To install click the Add extension button. That's it.

The source code for the WIKI 2 extension is being checked by specialists of the Mozilla Foundation, Google, and Apple. You could also do it yourself at any point in time.

4,5
Kelly Slayton
Congratulations on this excellent venture… what a great idea!
Alexander Grigorievskiy
I use WIKI 2 every day and almost forgot how the original Wikipedia looks like.
What we do. Every page goes through several hundred of perfecting techniques; in live mode. Quite the same Wikipedia. Just better.
.
Leo
Newton
Brights
Milds

Judeo-Berber language

From Wikipedia, the free encyclopedia

Judeo-Berber
RegionIsrael
Native speakers
(none[1]
L2 speakers: 2,000 cited 1992)[2]
generally not written
Language codes
ISO 639-3jbe
Glottolog(insufficiently attested or not a distinct language)
jude1262[3]

Judeo-Berber (Berber languages: Tamazight Tudayt, Hebrew: ברברית יהודית‎) is any of several hybrid Berber varieties traditionally spoken as a second language in Jewish communities of central and southern Morocco, and perhaps earlier in Algeria. Judeo-Berber is (or was) a contact language; the first language of speakers was Judeo-Arabic.[1] (There were also Jews who spoke Berber as their first language, but not a distinct Jewish variety.)[1] Speakers emigrated to Israel in the 1950s and 1960s. While mutually comprehensible with the Tamazight spoken by most inhabitants of the area (Galand-Pernet et al. 1970:14), these varieties are distinguished by the use of Hebrew loanwords and the pronunciation of š as s (as in many Jewish Moroccan Arabic dialects).

Geographic distribution

Communities where Jews in Morocco spoke Judeo-Berber included : Tinerhir, Ouijjane, Asaka, Imini, Draa valley, Demnate and Ait Bou Oulli in the Tamazight-speaking Middle Atlas and High Atlas and Oufrane, Tiznit and Illigh in the Tasheliyt-speaking Souss valley (Galand-Pernet et al. 1970:2). Jews were living among tribal Berbers, often in the same villages and practiced old tribal Berber protection relationships.

Almost all speakers of Judeo-Berber left Morocco in the years following its independence, and their children have mainly grown up speaking other languages. In 1992, about 2,000 speakers remained, mainly in Israel; all are at least bilingual in Judeo-Arabic.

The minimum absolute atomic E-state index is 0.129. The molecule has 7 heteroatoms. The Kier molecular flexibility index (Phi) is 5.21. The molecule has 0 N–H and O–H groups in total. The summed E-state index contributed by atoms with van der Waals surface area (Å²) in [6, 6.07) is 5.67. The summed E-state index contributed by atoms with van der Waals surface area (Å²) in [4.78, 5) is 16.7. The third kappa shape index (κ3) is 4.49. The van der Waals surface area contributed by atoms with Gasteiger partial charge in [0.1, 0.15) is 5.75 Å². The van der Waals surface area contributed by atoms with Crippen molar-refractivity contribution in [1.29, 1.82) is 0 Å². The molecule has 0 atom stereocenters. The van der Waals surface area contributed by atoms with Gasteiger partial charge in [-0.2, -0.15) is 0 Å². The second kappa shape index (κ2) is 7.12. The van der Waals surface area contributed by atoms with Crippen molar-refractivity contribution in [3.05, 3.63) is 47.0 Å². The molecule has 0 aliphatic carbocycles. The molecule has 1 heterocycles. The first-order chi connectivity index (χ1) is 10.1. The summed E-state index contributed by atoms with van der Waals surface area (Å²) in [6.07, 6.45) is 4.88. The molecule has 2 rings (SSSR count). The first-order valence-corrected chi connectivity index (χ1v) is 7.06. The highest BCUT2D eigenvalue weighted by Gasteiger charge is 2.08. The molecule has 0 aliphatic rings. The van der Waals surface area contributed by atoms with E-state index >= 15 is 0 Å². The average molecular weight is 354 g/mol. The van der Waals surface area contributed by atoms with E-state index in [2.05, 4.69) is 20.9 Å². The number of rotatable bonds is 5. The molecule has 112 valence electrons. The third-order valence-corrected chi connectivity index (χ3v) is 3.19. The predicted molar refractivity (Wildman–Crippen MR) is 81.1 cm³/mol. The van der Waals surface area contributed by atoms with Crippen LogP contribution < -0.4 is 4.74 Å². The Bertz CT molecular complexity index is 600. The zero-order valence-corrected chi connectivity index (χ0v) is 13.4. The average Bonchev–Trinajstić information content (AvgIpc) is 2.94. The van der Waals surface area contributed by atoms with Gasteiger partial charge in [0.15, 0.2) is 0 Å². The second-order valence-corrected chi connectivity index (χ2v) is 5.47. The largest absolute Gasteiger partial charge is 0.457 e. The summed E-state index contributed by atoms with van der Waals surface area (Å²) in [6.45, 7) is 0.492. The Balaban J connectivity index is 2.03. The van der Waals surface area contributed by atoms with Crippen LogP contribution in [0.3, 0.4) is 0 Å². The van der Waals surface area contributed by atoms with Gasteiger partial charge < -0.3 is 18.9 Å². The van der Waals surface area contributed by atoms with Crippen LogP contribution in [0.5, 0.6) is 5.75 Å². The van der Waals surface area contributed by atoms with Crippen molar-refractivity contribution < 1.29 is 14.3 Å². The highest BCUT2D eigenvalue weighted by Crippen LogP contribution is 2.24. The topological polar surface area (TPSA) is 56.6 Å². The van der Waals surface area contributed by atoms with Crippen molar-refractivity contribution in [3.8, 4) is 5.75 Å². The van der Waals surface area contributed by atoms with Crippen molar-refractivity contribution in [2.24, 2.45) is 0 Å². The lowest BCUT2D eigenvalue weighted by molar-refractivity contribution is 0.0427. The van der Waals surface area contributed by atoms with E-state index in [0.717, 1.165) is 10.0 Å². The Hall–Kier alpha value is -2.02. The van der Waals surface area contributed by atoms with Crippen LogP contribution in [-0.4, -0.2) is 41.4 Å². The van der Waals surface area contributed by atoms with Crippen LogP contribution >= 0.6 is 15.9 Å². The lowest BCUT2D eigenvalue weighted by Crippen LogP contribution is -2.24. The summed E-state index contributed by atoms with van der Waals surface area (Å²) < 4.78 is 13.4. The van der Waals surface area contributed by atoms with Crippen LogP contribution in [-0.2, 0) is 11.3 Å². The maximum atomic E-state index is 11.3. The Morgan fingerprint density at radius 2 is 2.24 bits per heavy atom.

Phonology

Judeo-Berber is characterized by the following phonetic phenomena: [1]

  • Centralized pronunciation of /i u/ as [ɨ ʉ]
  • Neutralization of the distinction between /s ʃ/, especially among monolingual speakers
  • Delabialization of lablialized velars (/kʷ gʷ xʷ ɣʷ/), e.g. nəkkʷni/nukkni > nəkkni 'us, we'
  • Insertion of epenthetic [ə] to break up consonant clusters
  • Frequent diphthong insertion, as in Judeo-Arabic
  • Some varieties have q > kʲ and dˤ > tˤ, as in the local Arabic dialects
  • In the eastern Sous Valley region, /l/ > [n] in both Judeo-Berber and Arabic

Usage

Apart from its daily use, Judeo-Berber was used for orally explaining religious texts, and only occasionally written, using Hebrew characters; a manuscript Pesah Haggadah written in Judeo-Berber has been reprinted (Galand-Pernet et al. 1970.) A few prayers, like the Benedictions over the Torah, were recited in Berber.[4]

Example

Taken from Galand-Pernet et al. 1970:121 (itself from a manuscript from Tinghir):

יִכְדַמְן אַיְיִנַגָא יפּרעו גְמַצָר. יִשוֹפִגַג רבי נּג דְיְנָג שוֹפוֹש נִדְרע שוֹפוֹש יִכיווֹאַנ
ixəddamn ay n-ga i pərʿu g° maṣər. i-ss-ufġ aġ əṛbbi ənnəġ dinnaġ s ufus ən ddrʿ, s ufus ikuwan.
Rough word-for-word translation: servants what we-were for Pharaoh in Egypt. he-cause-leave us God our there with arm of might, with arm strong.
Servants of Pharaoh is what we were in Egypt. Our God brought us out thence with a mighty arm, with a strong arm.

See also

References

  1. ^ a b c d Chetrit (2016) "Jewish Berber", in Kahn & Rubin (eds.) Handbook of Jewish Languages, Brill
  2. ^ Judeo-Berber at Ethnologue (18th ed., 2015)
  3. ^ Hammarström, Harald; Forkel, Robert; Haspelmath, Martin, eds. (2017). "Judeo-Berber". Glottolog 3.0. Jena, Germany: Max Planck Institute for the Science of Human History.
  4. ^ "Jews and Berbers" (PDF). Archived from the original (PDF) on 2008-12-19. (72.8 KB)

Bibliography

  • P. Galand-Pernet & Haim Zafrani. Une version berbère de la Haggadah de Pesaḥ: Texte de Tinrhir du Todrha (Maroc). Compres rendus du G.L.E.C.S. Supplement I. 1970. (in French)
  • Joseph Chetrit. "Jewish Berber," Handbook of Jewish Languages, ed. Lily Kahn & Aaron D. Rubin. Leiden: Brill. 2016. Pages 118-129.

External links

This page was last edited on 25 May 2018, at 23:13
Basis of this page is in Wikipedia. Text is available under the CC BY-SA 3.0 Unported License. Non-text media are available under their specified licenses. Wikipedia® is a registered trademark of the Wikimedia Foundation, Inc. WIKI 2 is an independent company and has no affiliation with Wikimedia Foundation.